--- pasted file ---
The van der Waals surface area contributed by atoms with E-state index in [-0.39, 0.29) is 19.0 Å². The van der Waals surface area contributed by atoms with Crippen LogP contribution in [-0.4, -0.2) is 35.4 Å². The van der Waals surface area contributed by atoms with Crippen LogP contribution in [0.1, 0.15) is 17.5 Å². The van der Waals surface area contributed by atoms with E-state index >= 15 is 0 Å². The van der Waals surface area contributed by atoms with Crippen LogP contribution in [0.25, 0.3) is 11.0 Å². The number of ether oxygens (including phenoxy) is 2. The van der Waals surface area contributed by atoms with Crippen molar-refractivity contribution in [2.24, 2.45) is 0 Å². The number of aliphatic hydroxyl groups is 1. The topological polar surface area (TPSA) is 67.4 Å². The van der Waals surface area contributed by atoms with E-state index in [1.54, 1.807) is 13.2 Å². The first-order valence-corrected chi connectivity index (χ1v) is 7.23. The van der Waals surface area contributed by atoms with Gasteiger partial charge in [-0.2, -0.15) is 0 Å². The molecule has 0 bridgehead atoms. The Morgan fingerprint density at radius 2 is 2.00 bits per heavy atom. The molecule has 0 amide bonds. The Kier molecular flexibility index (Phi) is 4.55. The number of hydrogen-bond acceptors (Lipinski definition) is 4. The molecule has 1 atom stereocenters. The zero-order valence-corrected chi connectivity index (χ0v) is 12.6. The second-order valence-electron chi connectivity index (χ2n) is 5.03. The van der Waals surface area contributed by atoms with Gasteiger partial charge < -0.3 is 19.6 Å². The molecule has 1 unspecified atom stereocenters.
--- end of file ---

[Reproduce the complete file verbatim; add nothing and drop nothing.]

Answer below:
The van der Waals surface area contributed by atoms with E-state index in [-0.39, 0.29) is 19.0 Å². The van der Waals surface area contributed by atoms with Crippen LogP contribution in [-0.4, -0.2) is 35.4 Å². The van der Waals surface area contributed by atoms with Crippen LogP contribution in [0.1, 0.15) is 17.5 Å². The van der Waals surface area contributed by atoms with E-state index >= 15 is 0 Å². The van der Waals surface area contributed by atoms with Crippen LogP contribution in [0.25, 0.3) is 11.0 Å². The number of ether oxygens (including phenoxy) is 2. The van der Waals surface area contributed by atoms with Crippen molar-refractivity contribution in [2.24, 2.45) is 0 Å². The number of aliphatic hydroxyl groups is 1. The topological polar surface area (TPSA) is 67.4 Å². The van der Waals surface area contributed by atoms with E-state index in [1.54, 1.807) is 13.2 Å². The first-order valence-corrected chi connectivity index (χ1v) is 7.23. The van der Waals surface area contributed by atoms with Gasteiger partial charge in [-0.2, -0.15) is 0 Å². The molecule has 0 bridgehead atoms. The Morgan fingerprint density at radius 2 is 2.00 bits per heavy atom. The molecule has 0 amide bonds. The Kier molecular flexibility index (Phi) is 4.55. The number of hydrogen-bond acceptors (Lipinski definition) is 4. The molecule has 1 atom stereocenters. The zero-order valence-corrected chi connectivity index (χ0v) is 12.6. The second-order valence-electron chi connectivity index (χ2n) is 5.03. The van der Waals surface area contributed by atoms with Gasteiger partial charge < -0.3 is 19.6 Å². The molecule has 1 unspecified atom stereocenters.